African American J. California Cooper came to prominence first during the 1970’s in Oakland, California, as a playwright, then in Marshall, Texas, as an author of short stories and novels. She has continually kept much of her biography secret, rarely even divulging her first name (Joan), preferring “California,” a name she gave herself.
In her Author’s Note to The Matter Is Life, Cooper states that her primary concern in life and writing is the courage to face the “everyday matters of mind, body, and heart”; all these matters, she says, are important. Cooper’s short stories are typically character studies of poor, simple, African American women who speak in first-person dialect about their relationships with friends, family members, and men. Cooper’s moralistic, affirmative, and humorous narratives are frequently told as modern parables in a conversational style, and she often points to interracial bloodlines in American society as evidence all people are interconnected as one family, as in the story “Happiness Does Not Come in Colors.” In her shorter works, Cooper’s characters are clearly meant to be seen as universal representatives of humanity, and she rarely places blame for her character’s problems outside their own actions. Although most of her stories neither mention nor emphasize race, she does explore this subject in her novels.
Fellow writer Alice Walker describes Cooper’s women narrators as “sister-witnesses” who hear stories intermingling with their own lives, one notable example being the story “A Jewel for a Friend.” These women often help foolish friends in need, as in the story “Climbing to the Top of the Rain.” Other stories revolve around selfish, foolish characters’ complaints and ultimately reveal that these women’s jealousy, isolation, and turmoil are self-inflicted wounds resulting from materialism, vanity, and shortsightedness. This is the case particularly for those refusing the love of parents, siblings, and especially children, as in the story “The Watcher.”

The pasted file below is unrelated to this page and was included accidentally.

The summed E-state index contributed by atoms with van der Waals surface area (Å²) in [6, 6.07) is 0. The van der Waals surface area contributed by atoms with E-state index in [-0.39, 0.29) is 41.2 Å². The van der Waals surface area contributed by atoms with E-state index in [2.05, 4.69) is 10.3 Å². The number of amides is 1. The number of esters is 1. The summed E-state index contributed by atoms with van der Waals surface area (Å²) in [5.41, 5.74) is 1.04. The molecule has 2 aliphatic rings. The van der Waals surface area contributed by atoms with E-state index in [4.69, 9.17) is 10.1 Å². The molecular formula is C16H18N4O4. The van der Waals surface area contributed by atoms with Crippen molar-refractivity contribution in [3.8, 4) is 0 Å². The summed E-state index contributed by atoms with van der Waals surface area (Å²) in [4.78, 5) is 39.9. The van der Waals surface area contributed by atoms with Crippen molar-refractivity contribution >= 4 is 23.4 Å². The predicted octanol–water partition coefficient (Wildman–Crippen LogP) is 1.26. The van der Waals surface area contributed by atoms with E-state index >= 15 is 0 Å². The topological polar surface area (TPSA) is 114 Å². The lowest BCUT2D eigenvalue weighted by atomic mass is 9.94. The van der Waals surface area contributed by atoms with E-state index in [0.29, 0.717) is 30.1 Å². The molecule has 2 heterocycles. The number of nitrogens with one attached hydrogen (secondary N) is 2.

Cooper’s men are normally seen through the eyes of women and are, like her female characters, either compassionate, hardworking, but imperfect husbands worthy of love or self-centered and unreliable men unable to make meaningful commitments. The few stories told through male eyes, such as “No Lie,” are invariably about men interested only in sex without accepting the responsibility and love for children. Normally, selfish characters lose their mates to loving friends who deserve them, and the rewards of life are always in terms of relationships rather than material gain. In each story, family values are juxtaposed...
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